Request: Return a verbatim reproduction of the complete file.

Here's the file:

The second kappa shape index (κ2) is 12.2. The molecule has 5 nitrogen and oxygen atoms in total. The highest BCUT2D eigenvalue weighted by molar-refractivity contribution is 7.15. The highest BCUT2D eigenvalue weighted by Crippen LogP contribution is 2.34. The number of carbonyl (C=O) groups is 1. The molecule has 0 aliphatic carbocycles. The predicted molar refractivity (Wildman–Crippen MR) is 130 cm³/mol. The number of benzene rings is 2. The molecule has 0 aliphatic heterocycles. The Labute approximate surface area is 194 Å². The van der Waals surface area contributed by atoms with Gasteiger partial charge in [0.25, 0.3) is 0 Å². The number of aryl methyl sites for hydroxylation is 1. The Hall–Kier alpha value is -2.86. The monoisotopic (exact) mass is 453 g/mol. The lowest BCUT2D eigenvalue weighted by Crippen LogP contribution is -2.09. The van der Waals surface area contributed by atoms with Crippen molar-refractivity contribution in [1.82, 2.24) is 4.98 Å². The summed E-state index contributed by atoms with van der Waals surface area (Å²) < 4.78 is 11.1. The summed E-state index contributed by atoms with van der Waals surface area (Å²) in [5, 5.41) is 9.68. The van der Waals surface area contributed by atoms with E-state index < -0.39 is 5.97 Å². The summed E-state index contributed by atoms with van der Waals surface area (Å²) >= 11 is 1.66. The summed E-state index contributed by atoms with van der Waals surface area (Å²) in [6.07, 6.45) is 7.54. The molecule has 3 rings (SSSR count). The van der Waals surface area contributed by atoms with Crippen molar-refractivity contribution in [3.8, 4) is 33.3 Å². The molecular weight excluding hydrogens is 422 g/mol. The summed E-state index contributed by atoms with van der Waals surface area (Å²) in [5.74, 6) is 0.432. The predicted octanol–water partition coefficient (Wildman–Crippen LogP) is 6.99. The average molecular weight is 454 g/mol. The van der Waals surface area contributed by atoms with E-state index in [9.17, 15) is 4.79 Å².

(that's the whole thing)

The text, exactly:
The second kappa shape index (κ2) is 12.2. The molecule has 5 nitrogen and oxygen atoms in total. The highest BCUT2D eigenvalue weighted by molar-refractivity contribution is 7.15. The highest BCUT2D eigenvalue weighted by Crippen LogP contribution is 2.34. The number of carbonyl (C=O) groups is 1. The molecule has 0 aliphatic carbocycles. The predicted molar refractivity (Wildman–Crippen MR) is 130 cm³/mol. The number of benzene rings is 2. The molecule has 0 aliphatic heterocycles. The Labute approximate surface area is 194 Å². The van der Waals surface area contributed by atoms with Gasteiger partial charge in [0.25, 0.3) is 0 Å². The number of aryl methyl sites for hydroxylation is 1. The Hall–Kier alpha value is -2.86. The monoisotopic (exact) mass is 453 g/mol. The lowest BCUT2D eigenvalue weighted by Crippen LogP contribution is -2.09. The van der Waals surface area contributed by atoms with Crippen molar-refractivity contribution in [1.82, 2.24) is 4.98 Å². The summed E-state index contributed by atoms with van der Waals surface area (Å²) < 4.78 is 11.1. The summed E-state index contributed by atoms with van der Waals surface area (Å²) in [5, 5.41) is 9.68. The van der Waals surface area contributed by atoms with E-state index < -0.39 is 5.97 Å². The summed E-state index contributed by atoms with van der Waals surface area (Å²) >= 11 is 1.66. The summed E-state index contributed by atoms with van der Waals surface area (Å²) in [6.07, 6.45) is 7.54. The molecule has 3 rings (SSSR count). The van der Waals surface area contributed by atoms with Crippen molar-refractivity contribution in [3.8, 4) is 33.3 Å². The molecular weight excluding hydrogens is 422 g/mol. The summed E-state index contributed by atoms with van der Waals surface area (Å²) in [5.74, 6) is 0.432. The predicted octanol–water partition coefficient (Wildman–Crippen LogP) is 6.99. The average molecular weight is 454 g/mol. The van der Waals surface area contributed by atoms with E-state index in [9.17, 15) is 4.79 Å².